I hope your new year is off to a wonderful start. I continue to see optimism around new ways of working that include reflection rather than knee-jerk reactions, systems solutions versus silver bullets, and increased openness and sharing around how the work gets done -- all in-line with the ideas of The Plugged-In Manager.
My conversation with the audience at the PARC Forum on January 19th (video of talk) was an example of this optimism, though the questions realistically pushed on how sharing can work without giving away the organization’s secret sauce. I recall that I responded with an example from Southwest Airlines. They don’t mind sharing how they stay at the top of the customer service rankings. Southwest doesn't think their competition has the ability to directly follow in Southwest’s footsteps and succeed. The competition will have to make the ideas their own anyway.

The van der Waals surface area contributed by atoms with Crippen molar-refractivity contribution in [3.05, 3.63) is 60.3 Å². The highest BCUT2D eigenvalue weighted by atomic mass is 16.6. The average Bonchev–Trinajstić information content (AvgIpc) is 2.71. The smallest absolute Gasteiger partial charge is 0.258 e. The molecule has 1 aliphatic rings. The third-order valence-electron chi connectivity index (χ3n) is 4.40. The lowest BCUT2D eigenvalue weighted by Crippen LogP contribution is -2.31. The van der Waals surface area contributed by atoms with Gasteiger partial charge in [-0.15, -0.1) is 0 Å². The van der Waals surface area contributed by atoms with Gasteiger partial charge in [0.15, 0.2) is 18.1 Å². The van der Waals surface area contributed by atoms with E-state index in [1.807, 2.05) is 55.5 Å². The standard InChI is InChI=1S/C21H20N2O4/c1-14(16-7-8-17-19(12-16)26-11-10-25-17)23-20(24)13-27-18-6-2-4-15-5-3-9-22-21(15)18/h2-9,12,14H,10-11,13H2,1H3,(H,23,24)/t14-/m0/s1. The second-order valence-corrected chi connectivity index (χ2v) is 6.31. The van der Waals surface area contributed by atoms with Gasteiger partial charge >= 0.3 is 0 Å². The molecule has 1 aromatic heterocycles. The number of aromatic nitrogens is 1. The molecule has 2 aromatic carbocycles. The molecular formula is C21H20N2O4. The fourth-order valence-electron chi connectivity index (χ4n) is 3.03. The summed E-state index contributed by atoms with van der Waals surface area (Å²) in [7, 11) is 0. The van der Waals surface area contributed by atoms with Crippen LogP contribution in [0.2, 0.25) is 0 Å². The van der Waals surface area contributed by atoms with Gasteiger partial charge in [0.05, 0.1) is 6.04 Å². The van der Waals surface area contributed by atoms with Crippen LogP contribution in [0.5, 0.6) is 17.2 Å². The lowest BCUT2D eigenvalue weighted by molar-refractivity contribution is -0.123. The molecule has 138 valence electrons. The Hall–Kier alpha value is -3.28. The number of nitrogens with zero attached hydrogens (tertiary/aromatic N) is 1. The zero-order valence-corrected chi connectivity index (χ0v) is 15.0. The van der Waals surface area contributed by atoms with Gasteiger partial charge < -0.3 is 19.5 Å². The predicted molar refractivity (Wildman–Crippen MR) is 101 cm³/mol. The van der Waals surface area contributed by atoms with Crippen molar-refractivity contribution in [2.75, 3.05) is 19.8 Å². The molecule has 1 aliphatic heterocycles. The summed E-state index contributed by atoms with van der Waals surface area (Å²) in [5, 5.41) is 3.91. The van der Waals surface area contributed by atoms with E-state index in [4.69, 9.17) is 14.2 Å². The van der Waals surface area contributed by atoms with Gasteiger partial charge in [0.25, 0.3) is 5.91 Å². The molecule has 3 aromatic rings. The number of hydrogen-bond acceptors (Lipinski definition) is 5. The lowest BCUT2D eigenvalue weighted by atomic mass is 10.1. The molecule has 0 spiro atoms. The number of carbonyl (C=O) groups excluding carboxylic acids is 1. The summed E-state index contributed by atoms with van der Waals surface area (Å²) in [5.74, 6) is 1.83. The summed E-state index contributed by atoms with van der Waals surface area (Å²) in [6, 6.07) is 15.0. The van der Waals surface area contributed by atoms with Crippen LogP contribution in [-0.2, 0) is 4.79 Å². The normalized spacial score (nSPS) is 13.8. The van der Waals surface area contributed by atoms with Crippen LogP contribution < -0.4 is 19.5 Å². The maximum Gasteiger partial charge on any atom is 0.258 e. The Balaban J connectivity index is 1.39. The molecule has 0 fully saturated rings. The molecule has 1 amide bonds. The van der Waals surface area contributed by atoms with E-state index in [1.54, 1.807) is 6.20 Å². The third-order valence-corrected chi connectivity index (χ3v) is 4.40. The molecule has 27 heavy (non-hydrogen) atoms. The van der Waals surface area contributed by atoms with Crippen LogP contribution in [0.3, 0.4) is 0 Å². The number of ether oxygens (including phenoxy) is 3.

The same may be true for many of our organizations. We can give away our own practices and these will be helpful clues - but they won’t be recipes for our competition’s success. They will however create a stronger ecosystem for the work we do together.
I describe one way this works for Zappos around p. 24 of The Plugged-In Manager, and Zappos CEO Tony Hsieh includes many sharing stories in his book, Delivering Happiness. One of my favorites is narrated by Fred Mossler. Fred tells how Zappos created a tool to share information with their vendors.. information generally held just for internal buyers. They saw it as each buyer suddenly having a support team of 50 vendors to help them do their job.
Santa Clara University’s Family Weekend is offering me the chance to do some sharing with Santa Clara parents on February 24th. I’ll offer some of the new ideas their students get to see every day. I hope some of the audience will join us here.
Do you agree that organizations, individuals, teams are moving in the direction of greater transparency in their work practices? Would love to learn of new examples of either success or failure in the comments below.